Comparison of Classes

One of my favorite authors for Dragon Magazine was Paul Crabaugh. For the handful of articles he wrote for D&D, I always appreciated his Class and Monster Generators. One the stated goals for Andras was to have a similar class creation system for DMs to use to better customize their world.

In 2e, a system was presented, but it states very plainly in the beginning that existing classes cannot be re-created using this system. In fairness, the same was true for Crabuagh's Customized Classes In Dragon #8. In some ways, it never felt right that I couldn't just re-create existing classes.

After a few months of experimenting with various systems, the conclusion is that the xp numbers are largely arbitrary. That may not be a surprise to anyone, but I thought that there might be a way to get reasonable close to the numbers, but I guess it wasn't meant to be.

Oddly enough, I can reach the numbers exactly for Basic Fantasy. Just not anything similar to 2e.

In the various experiments, there was a tension between the value of combat prowess versus the value of magical access. If combat was undervalued, the warrior group gained levels rapidly and the rogue group tended to have too many skills for the same xp levels. If magic was undervalued, there was little incentive to be a magic-user.

So as I wind down to a final version of the class generator, I find that Priests and Psionicists have the same XP progression level. Personally, I like that because I tend to characterize Psionic characters as anti-clerics. In other words, in function, they appear to generate magic in the same way, the difference is the source. Priests gain power from a deity and a psionic character gains power from within. It serves to make the psionic characters a persecuted group and also allows for deities to grant more anti-psionic miracles.

However, when the specific mythoi options for priests are used, their progression is a bit faster in my customized class system than a standard cleric. The main reason is that a specific mythos priest has access to half of the miracles that a cleric can access. In 2e parlance, that 8 schools with major access and 1 school with minor access versus 3-4 schools with major access and 1-3 schools with minor access.

The effect is not as pronounced with mages versus specialty wizards because of the bonuses that specialists gain.

In case you are wondering, my system makes the standard 2e paladin need almost 3000 xp to reach second level. Needless to say, I'll probably end up re-doing the paladin anyway. I want a battle priest/paladin/avenger class where alignment isn't so much a restriction as the specific deity served.

Maybe most surprising of all may be the fact that psionic powers are the most expensive form of magic.

I hope to have the generator ready in spreadsheet, pdf and php format soon. If anyone is interested, I will be happy to share the current working spreadsheet. I would upload it to the site, but it changes daily as I crunch numbers.

Cryptic Note Saves Day

While creating the massive table of skills for the OSR project, I found a note written in my 2e Player's Handbook.

Here's the pertinent section - it is found when describing the skills a Rogue uses:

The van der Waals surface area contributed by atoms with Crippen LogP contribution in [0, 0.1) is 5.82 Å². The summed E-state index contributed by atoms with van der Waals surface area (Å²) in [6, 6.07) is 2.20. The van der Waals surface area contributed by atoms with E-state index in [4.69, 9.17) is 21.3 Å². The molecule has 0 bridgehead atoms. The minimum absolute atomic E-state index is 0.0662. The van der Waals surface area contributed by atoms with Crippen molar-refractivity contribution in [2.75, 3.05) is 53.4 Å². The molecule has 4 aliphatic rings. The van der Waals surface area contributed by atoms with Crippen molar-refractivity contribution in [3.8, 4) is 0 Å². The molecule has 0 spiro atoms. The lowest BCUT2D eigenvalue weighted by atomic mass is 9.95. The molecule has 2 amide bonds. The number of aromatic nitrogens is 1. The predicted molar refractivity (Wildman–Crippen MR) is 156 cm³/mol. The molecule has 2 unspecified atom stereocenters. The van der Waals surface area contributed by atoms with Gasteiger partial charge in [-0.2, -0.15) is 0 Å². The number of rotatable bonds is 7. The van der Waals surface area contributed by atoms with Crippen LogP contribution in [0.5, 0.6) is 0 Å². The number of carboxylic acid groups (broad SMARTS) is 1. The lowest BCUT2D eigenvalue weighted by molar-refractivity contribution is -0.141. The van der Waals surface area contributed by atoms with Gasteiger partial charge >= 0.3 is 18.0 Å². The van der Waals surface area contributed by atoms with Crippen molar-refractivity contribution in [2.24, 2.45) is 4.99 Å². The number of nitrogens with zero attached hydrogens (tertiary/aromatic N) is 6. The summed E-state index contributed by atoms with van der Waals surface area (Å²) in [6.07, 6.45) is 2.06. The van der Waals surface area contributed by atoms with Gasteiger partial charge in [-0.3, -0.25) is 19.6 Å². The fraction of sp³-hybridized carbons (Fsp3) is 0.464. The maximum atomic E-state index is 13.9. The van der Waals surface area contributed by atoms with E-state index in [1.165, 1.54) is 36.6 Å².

To determine the initial value of each
skill, start with the base scores listed on
Table 26. To these base scores, add (or subtract)
any appropriate modifiers for race,
Dexterity, and armor worn (given on Tables
27, 28, and 29, respectively).

The scores arrived at in the preceding paragraph
do not reflect the effort a thief has
spent honing his skills. To simulate this
extra training, all thieves at 1st level receive
60 discretionary percentage points that they
can add to their base scores. No more than
30 points can be assigned to any single skill.
Other than this restriction, the player can
distribute the points however he wants.

Each time the thief rises a level in experience,
the player receives another 30 points
to distribute. No more than 15 points per
level can be assigned to a single skill, and no
skill can be raised above 95 percent, including
all adjustments for Dexterity, race, and
armor.

In other words, there is no table in 2e because there are base skills, Dexterity and Racial modifiers and discretionary points. I saw a note written in the margin that says "Neat!" and now I remember why. It allowed us to have a 5th level Thief (we never called them rogues) with really high abilities to certain skills in order to create interesting subclasses. We had a trapmaster that was great at finding and removing traps, a ninja that could move silently and climb walls, or an urban thief that was a great pickpocket and lockbreaker.

So our skill table will look something like this:

Pick Pockets 15%
Open Locks 15 %
Find/Remove Traps 15%
Move Silently 15%
Hide in Shadows 15%
Detect Noise 15%
Climb Walls 60%
Read Languages 0%
Read Magic 0%
Catch/Batt Away Object 15%
Acrobatics 50%

For Each Skill a player chooses for their class, the player is give 7.5 discretionary points (Round up). The player may use these points to boost skill percentages in any or all skills. An individual skill cannot receive more than half the total discretionary point pool.

Remember that all character classes can attempt these skills on a 1 in 8 dice roll (12.5%). Only those that take them as a focus can increase their abilities. The balancing feature that prevents someone from taking 'every' skill is the XP cost. Each skill has an XP cost that makes in more difficult to advance in levels.

Two side notes: Fighters in the pre-built classes have one skill, catch object. At first level, a Fighter has a 23% chance of catching/batting away a thrown object - this can include certain spells. At 11th level, they can be pretty difficult to hit from a distance. Magic-Users purchase the Read Magic ability at 100% in a different part of character creation.